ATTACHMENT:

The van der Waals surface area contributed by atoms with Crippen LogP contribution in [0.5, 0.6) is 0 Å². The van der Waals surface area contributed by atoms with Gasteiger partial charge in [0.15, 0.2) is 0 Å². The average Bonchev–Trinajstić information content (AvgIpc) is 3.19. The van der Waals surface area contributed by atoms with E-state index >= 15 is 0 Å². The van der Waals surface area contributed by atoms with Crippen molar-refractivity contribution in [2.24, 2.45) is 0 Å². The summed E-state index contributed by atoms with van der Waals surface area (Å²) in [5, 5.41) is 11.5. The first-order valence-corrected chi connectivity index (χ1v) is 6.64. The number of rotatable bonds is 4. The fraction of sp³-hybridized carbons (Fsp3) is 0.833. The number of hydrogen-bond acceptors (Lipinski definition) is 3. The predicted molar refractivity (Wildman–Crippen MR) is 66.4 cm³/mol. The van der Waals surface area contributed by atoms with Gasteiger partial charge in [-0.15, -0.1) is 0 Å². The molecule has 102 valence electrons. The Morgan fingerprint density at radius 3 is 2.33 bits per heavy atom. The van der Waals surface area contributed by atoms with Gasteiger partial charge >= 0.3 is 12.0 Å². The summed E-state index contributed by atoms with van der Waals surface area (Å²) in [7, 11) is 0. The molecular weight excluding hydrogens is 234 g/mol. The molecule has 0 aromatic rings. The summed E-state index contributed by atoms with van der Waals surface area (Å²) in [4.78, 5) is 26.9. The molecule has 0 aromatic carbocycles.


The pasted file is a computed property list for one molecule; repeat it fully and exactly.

The van der Waals surface area contributed by atoms with Crippen LogP contribution in [0.5, 0.6) is 0 Å². The van der Waals surface area contributed by atoms with Gasteiger partial charge in [0.15, 0.2) is 0 Å². The average Bonchev–Trinajstić information content (AvgIpc) is 3.19. The van der Waals surface area contributed by atoms with E-state index >= 15 is 0 Å². The van der Waals surface area contributed by atoms with Crippen molar-refractivity contribution in [2.24, 2.45) is 0 Å². The summed E-state index contributed by atoms with van der Waals surface area (Å²) in [5, 5.41) is 11.5. The first-order valence-corrected chi connectivity index (χ1v) is 6.64. The number of rotatable bonds is 4. The fraction of sp³-hybridized carbons (Fsp3) is 0.833. The number of hydrogen-bond acceptors (Lipinski definition) is 3. The predicted molar refractivity (Wildman–Crippen MR) is 66.4 cm³/mol. The van der Waals surface area contributed by atoms with Gasteiger partial charge in [-0.15, -0.1) is 0 Å². The molecule has 102 valence electrons. The Morgan fingerprint density at radius 3 is 2.33 bits per heavy atom. The van der Waals surface area contributed by atoms with Gasteiger partial charge >= 0.3 is 12.0 Å². The summed E-state index contributed by atoms with van der Waals surface area (Å²) in [7, 11) is 0. The molecular weight excluding hydrogens is 234 g/mol. The molecule has 0 aromatic rings. The summed E-state index contributed by atoms with van der Waals surface area (Å²) in [4.78, 5) is 26.9. The molecule has 0 aromatic carbocycles.